Reforest’Action / Vitiforestry at the Ruinart Champagne House to regenerate ecosystems
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Vitiforestry at the Ruinart Champagne House to regenerate ecosystems

Stratégie et RSE

A vitiforestry project to meet environmental challenges

A wine-forestry project is often a story of people, land, opportunities, and choices.

In this case, Ruinart had already taken action for many years to reduce its greenhouse gas emissions and combat climate change. Indeed, in thirty years, the average temperature has increased by 1.1°C in Champagne, and the vine cycle is directly affected. Thus, the 2022 harvest in Champagne began on August 28 - the seventh harvest to start in August 2003. Fifty years ago, it took place in late September-early October.

The Champagne House is currently seeking not only to fight but also to adapt to climate change. Through the development of "Research and Innovation" projects, it wishes to address issues related to biodiversity, water, and soil. Furthermore, it expects to contribute to developing a "new approach" to viticulture in Champagne. In this context, the collaboration with Reforest'Action started in 2020. A few months later, 96% of some 5,000 seedlings had taken root, and the vitiforestry project was gradually formalized.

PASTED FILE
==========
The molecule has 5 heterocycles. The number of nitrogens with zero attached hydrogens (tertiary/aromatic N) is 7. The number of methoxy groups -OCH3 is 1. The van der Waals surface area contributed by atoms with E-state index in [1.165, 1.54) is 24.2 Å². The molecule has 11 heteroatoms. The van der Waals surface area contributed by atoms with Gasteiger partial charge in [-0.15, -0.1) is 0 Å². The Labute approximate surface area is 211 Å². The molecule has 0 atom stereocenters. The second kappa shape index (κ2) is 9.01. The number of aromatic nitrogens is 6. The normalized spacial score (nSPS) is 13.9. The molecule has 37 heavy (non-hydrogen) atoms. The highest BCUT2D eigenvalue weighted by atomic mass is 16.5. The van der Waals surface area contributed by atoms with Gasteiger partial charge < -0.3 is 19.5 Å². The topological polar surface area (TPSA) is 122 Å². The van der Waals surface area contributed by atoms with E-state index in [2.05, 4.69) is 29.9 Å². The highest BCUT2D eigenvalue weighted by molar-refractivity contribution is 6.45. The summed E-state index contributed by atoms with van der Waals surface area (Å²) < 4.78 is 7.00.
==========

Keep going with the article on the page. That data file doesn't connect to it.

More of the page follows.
Ruinart's pilot project is ambitious. Indeed, the objective is to plant a total of nearly 20,000 plants, trees, and shrubs by 2023:

  • nearly twenty thousand plants, trees, and shrubs,
  • five kilometers of perimeter hedges and intra-parcel copses,
  • isolated trees and islands of hardwoods,
  • six to seven hectares of plant cover,
  • two thousand square meters of islets intended to divide the plot with a full mesh without excessive pressure on the vineyard and its management.

Vitiforestry: a practice with multiple benefits

Hawthorn, hornbeam, wild cherry, green beech, dogwood, viburnum, willow, mountain ash, charcoal, purple beech... Pierre Hermans, Director of the Reforest'Action Research Department, initially selected more than fifteen local wood species. These species contribute to a significant improvement in biodiversity and provide habitats for the fauna that is useful to the cultivation of the vineyard: ladybugs, lacewings, birds, and bats. Ruinart also worked with naturalists to list more than 100 animal species depending on the location: hedge, meadow, habitat, vineyard, forest.

In addition, ecological corridors appeared in the context of a single-crop vineyard by planting hedges and trees around and in the heart of the vineyard. This technique helps create a microclimate protected from northern winds. Corridors also ensure connections between biodiversity reservoirs. This ensures that species can move around and complete their life cycle in favorable conditions. The orchestration of such diversity has thus favored the creation of a mesh at the service of the fauna and flora.

Louise Bryden, Ruinart's oenologist, explained in an interview that "by restoring healthy ecosystems, the company hopes to meet the challenges of climate change, sustainably regenerate the soil, have a vineyard that is more resistant to diseases and pests, and continue to produce Ruinart wines in the future.